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Gérard de Nerval (1808 – 1855)

Lifespan: 1808 - 1855

Related: French literature - fantastic literature

Nerval by Nadar

Aurelia (1855) - Gérard De Nerval [Amazon.com] [FR] [DE] [UK]

Aurélia is a document of dreams, obsession, and insanity. An account of Nerval’s unrequited passion for an actress and subsequent descent into madness, this book was a favorite of artist Joseph Cornell’s, and its author was championed by both Marcel Proust and André Breton. One of the original self-styled "bohemians," Nerval was best known in his own day for parading a lobster on a pale blue ribbon through the gardens of the Palais-Royal, and for his suicide in 1855, hanging from an apron string he called the garter of the Queen of Sheba. Geoffrey Wagner’s translation of Aurélia was first published by Grove Press in 1959, but has remained out of print for nearly twenty years. Included are previously untranslated stories, and poet Robert Duncan’s version of the sonnet cycle "Chimeras"— making this the most complete collection of Nerval ever published in English. --from the publisher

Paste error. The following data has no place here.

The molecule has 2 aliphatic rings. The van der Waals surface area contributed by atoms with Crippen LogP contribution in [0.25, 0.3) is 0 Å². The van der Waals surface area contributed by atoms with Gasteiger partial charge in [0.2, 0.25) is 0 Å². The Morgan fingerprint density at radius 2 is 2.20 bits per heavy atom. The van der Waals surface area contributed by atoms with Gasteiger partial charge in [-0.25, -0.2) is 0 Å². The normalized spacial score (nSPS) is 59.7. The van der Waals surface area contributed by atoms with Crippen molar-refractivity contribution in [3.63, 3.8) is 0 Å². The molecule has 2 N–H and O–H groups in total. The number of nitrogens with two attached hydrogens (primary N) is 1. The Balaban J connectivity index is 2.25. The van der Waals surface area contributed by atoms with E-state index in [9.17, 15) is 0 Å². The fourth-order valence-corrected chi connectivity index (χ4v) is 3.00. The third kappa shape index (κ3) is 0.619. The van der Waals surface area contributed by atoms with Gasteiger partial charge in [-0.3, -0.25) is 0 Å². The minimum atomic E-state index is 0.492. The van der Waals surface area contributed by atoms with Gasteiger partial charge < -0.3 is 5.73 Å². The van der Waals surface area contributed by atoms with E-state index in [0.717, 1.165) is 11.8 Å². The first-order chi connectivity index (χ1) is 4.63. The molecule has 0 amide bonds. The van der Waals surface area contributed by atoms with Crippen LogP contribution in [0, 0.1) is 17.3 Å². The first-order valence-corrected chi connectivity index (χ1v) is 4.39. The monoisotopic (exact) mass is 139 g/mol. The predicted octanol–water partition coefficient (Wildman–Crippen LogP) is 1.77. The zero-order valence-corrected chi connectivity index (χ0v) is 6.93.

Gérard de Nerval (May 22, 1808 – January 26, 1855) was the nom-de-plume of the French poet, essayist and translator Gérard Labrunie, the most essentially Romantic among French poets.

Aurélie (1855), Gérard de Nerval's fantasy-ridden interior autobiography— "Our dreams are a second life," he wrote— which influenced the Surrealists.

The influence of de Nerval's insistence on the significance of dreams on the Surrealist movement was fully emphasised by André Breton. The writers Marcel Proust and René Daumal were also greatly influenced by de Nerval's work, as was Artaud. --http://en.wikipedia.org/wiki/G%C3%A9rard_de_Nerval [Jun 2006]

Aurelia (1855) - Gerard de Nerval

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Aurelia (1855) - Gerard De Nerval [Amazon.com] [FR] [DE] [UK]

Book Description

"Nerval possessed to a tee the spirit with which we claim a kinship." — André Breton, Manifesto of Surrealism

"Each time I re-read Aurélia, a new shock of certainty in the pit of my stomach opens the eye to my heart: so I was observed! I was not alone in this world!" — René Daumal

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